Introductory question

How much active ingredient is in a 10 mg cetirizine tablet?

  • (a) 5 mg
  • B) 7.5 mg
  • C) 10 mg

The correct answer is a.

Image and mirror image

Many active pharmaceutical ingredients exist as racemates. They consist of two molecules that behave like an image and mirror image of each other. These are referred to as enantiomers. Enantiomers are characterized by the fact that they cannot be made to coincide. They resemble a pair of gloves – the left glove does not fit on the right hand. These properties are called chirality (“handedness”). Most of these molecules contain a chiral carbon atom. It is called chiral if it carries four different substituents. Depending on the configuration, a distinction is made between the and -enantiomer. Sulfur (S), phosphorus (P), and nitrogen (N) atoms can also be chiral (e.g., omeprazole, cyclophosphamide, methaqualone).

Biological activity

The prerequisite for a drug to have an effect is usually that the drug interacts with a molecular structure, called a drug target. For example, it must insert itself into the binding site of a receptor. The three-dimensional structure of the active ingredient and that of the binding site must fit together. Since the structures of the two enantiomers differ, under certain circumstances only one active ingredient can interact with the drug target – the other does not bind and therefore does not trigger a pharmacological effect. This is because chiral drugs encounter a chiral environment in the body. In practice, various scenarios exist:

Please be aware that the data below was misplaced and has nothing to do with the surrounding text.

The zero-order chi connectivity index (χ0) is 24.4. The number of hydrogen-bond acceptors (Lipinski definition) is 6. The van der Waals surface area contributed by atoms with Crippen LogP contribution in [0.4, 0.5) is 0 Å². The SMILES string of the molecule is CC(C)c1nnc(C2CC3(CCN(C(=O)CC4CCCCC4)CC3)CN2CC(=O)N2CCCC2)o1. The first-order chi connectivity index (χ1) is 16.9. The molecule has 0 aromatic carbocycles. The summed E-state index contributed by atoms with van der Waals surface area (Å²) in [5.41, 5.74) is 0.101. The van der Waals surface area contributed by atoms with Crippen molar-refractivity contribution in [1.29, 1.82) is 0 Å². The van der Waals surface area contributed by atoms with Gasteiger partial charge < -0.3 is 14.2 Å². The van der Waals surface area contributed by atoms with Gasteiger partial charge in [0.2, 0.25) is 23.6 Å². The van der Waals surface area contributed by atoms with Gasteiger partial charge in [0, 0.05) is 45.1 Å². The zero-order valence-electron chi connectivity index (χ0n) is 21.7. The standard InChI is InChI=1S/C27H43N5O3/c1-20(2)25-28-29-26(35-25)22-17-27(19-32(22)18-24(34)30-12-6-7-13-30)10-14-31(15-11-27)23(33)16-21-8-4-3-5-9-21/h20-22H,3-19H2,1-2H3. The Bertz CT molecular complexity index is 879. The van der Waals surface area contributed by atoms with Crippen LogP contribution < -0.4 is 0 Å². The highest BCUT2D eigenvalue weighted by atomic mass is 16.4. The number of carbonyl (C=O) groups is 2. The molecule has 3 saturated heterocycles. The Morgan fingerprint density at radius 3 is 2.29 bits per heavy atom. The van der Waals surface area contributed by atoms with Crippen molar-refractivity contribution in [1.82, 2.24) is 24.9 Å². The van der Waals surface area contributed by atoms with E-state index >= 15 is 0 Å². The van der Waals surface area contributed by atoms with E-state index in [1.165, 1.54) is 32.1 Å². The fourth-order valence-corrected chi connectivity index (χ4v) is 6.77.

• Both enantiomers are active
  • Only one enantiomer is active
  • One enantiomer is weaker active
  • One enantiomer mediates undesirable effects
  • Both enantiomers have a different effect (e.g., nebivolol, sotalol)

The active agent is referred to as , the inactive or weaker-acting is referred to as . However, the differences affect not only pharmacodynamics, but also pharmacokinetics (ADME), for example, metabolism and elimination.

Enantiomerically pure active ingredients

A distomer represents unnecessary ballast in a drug. Therefore, drugs are being developed that contain only the eutomer. For example, levocetirizine (Xyzal) is the active -enantiomer of cetirizine (Zyrtec). Both drugs are commercially available. Enantiomerically pure active ingredients are also marketed because the eutomer is patentable. This allows the patent protection of a drug to be extended.

Dose aspects

A film-coated tablet containing the racemate cetirizine contains 10 mg of active ingredient – whereas one containing the eutomer contains only 5 mg. This is logical, since there is 5 mg of “ballast” in the racemate. Both tablets therefore contain the same amount of levocetirizine (5 mg). The calculation is not always so simple, because a conversion from one enantiomer to the other can take place in the body. This has been described, for example, for ibuprofen and other NSAIDs as well as for thalidomide. This is called a chiral inversion. It can be uni- and bidirectional.


The following list shows some examples of active ingredients that exist as racemates. The eutomers, which are marketed, are indicated with an arrow:

  • Alfuzosin
  • Amlodipine
  • Amphetamine dexamphetamine
  • Atenolol
  • Bupropion
  • Cetirizine Levocetirizine
  • Chloroquine
  • Citalopram Escitalopram
  • Donepezil
  • Dopamine levodopa
  • Doxylamine
  • Ibuprofen dexibuprofen
  • Indapamide
  • Ketamine esketamine
  • Ketoprofen Dexketoprofen
  • Lorazepam
  • Mefloquine
  • Methadone levomethadone
  • Metoprolol
  • Nebivolol
  • Omeprazole esomeprazole
  • Oxazepam
  • Pantoprazole
  • Propranolol
  • Salbutamol levosalbutamol
  • Tramadol
  • Verapamil
  • Warfarin
  • Zopiclon Eszopiclon